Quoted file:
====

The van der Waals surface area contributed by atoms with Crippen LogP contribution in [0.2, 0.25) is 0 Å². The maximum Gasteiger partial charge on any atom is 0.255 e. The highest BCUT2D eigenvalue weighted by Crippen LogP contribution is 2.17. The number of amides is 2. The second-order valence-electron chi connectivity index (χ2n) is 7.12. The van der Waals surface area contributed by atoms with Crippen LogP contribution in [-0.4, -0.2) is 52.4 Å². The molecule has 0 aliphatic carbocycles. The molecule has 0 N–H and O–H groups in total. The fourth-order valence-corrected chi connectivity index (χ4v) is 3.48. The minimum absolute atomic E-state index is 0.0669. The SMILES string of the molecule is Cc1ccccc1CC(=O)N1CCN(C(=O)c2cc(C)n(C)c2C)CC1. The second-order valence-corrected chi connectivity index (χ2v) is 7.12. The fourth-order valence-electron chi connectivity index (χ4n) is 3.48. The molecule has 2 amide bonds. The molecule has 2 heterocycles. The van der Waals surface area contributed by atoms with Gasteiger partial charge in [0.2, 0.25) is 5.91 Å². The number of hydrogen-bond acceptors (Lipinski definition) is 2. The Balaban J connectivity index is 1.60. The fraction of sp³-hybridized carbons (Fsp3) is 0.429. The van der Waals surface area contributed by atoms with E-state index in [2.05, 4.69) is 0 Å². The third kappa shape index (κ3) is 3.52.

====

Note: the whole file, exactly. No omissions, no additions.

The van der Waals surface area contributed by atoms with Crippen LogP contribution in [0.2, 0.25) is 0 Å². The maximum Gasteiger partial charge on any atom is 0.255 e. The highest BCUT2D eigenvalue weighted by Crippen LogP contribution is 2.17. The number of amides is 2. The second-order valence-electron chi connectivity index (χ2n) is 7.12. The van der Waals surface area contributed by atoms with Crippen LogP contribution in [-0.4, -0.2) is 52.4 Å². The molecule has 0 aliphatic carbocycles. The molecule has 0 N–H and O–H groups in total. The fourth-order valence-corrected chi connectivity index (χ4v) is 3.48. The minimum absolute atomic E-state index is 0.0669. The SMILES string of the molecule is Cc1ccccc1CC(=O)N1CCN(C(=O)c2cc(C)n(C)c2C)CC1. The second-order valence-corrected chi connectivity index (χ2v) is 7.12. The fourth-order valence-electron chi connectivity index (χ4n) is 3.48. The molecule has 2 amide bonds. The molecule has 2 heterocycles. The van der Waals surface area contributed by atoms with Gasteiger partial charge in [0.2, 0.25) is 5.91 Å². The number of hydrogen-bond acceptors (Lipinski definition) is 2. The Balaban J connectivity index is 1.60. The fraction of sp³-hybridized carbons (Fsp3) is 0.429. The van der Waals surface area contributed by atoms with E-state index in [2.05, 4.69) is 0 Å². The third kappa shape index (κ3) is 3.52.